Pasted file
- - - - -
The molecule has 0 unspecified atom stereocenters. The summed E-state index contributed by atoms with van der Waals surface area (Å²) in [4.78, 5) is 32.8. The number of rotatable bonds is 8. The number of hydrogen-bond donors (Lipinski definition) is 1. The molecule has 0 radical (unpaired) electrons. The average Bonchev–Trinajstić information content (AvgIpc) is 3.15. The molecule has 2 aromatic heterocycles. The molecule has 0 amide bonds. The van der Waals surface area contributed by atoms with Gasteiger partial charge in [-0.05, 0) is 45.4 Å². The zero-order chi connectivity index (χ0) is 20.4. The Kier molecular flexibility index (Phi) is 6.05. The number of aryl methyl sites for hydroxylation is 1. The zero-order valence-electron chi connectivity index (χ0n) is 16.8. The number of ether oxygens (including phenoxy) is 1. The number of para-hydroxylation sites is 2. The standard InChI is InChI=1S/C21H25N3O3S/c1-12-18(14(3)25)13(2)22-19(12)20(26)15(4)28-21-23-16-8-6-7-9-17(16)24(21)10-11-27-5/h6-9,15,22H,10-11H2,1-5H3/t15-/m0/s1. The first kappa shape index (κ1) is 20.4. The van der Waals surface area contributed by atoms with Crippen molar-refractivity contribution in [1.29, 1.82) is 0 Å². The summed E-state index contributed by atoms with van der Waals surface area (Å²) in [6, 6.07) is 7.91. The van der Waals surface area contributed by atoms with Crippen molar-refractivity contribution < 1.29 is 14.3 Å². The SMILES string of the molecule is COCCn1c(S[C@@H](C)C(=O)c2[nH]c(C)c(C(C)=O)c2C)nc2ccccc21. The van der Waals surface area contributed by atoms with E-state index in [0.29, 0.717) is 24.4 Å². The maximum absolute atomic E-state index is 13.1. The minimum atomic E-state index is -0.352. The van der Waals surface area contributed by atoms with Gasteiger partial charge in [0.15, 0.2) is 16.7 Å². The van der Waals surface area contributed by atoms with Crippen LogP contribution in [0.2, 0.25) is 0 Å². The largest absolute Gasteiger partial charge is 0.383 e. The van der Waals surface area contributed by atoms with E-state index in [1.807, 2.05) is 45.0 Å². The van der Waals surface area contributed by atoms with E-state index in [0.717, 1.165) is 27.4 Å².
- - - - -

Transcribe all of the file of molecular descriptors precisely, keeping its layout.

The molecule has 0 unspecified atom stereocenters. The summed E-state index contributed by atoms with van der Waals surface area (Å²) in [4.78, 5) is 32.8. The number of rotatable bonds is 8. The number of hydrogen-bond donors (Lipinski definition) is 1. The molecule has 0 radical (unpaired) electrons. The average Bonchev–Trinajstić information content (AvgIpc) is 3.15. The molecule has 2 aromatic heterocycles. The molecule has 0 amide bonds. The van der Waals surface area contributed by atoms with Gasteiger partial charge in [-0.05, 0) is 45.4 Å². The zero-order chi connectivity index (χ0) is 20.4. The Kier molecular flexibility index (Phi) is 6.05. The number of aryl methyl sites for hydroxylation is 1. The zero-order valence-electron chi connectivity index (χ0n) is 16.8. The number of ether oxygens (including phenoxy) is 1. The number of para-hydroxylation sites is 2. The standard InChI is InChI=1S/C21H25N3O3S/c1-12-18(14(3)25)13(2)22-19(12)20(26)15(4)28-21-23-16-8-6-7-9-17(16)24(21)10-11-27-5/h6-9,15,22H,10-11H2,1-5H3/t15-/m0/s1. The first kappa shape index (κ1) is 20.4. The van der Waals surface area contributed by atoms with Crippen molar-refractivity contribution in [1.29, 1.82) is 0 Å². The summed E-state index contributed by atoms with van der Waals surface area (Å²) in [6, 6.07) is 7.91. The van der Waals surface area contributed by atoms with Crippen molar-refractivity contribution < 1.29 is 14.3 Å². The SMILES string of the molecule is COCCn1c(S[C@@H](C)C(=O)c2[nH]c(C)c(C(C)=O)c2C)nc2ccccc21. The van der Waals surface area contributed by atoms with E-state index in [0.29, 0.717) is 24.4 Å². The maximum absolute atomic E-state index is 13.1. The minimum atomic E-state index is -0.352. The van der Waals surface area contributed by atoms with Gasteiger partial charge in [0.15, 0.2) is 16.7 Å². The van der Waals surface area contributed by atoms with Crippen LogP contribution in [0.2, 0.25) is 0 Å². The largest absolute Gasteiger partial charge is 0.383 e. The van der Waals surface area contributed by atoms with E-state index in [1.807, 2.05) is 45.0 Å². The van der Waals surface area contributed by atoms with E-state index in [0.717, 1.165) is 27.4 Å².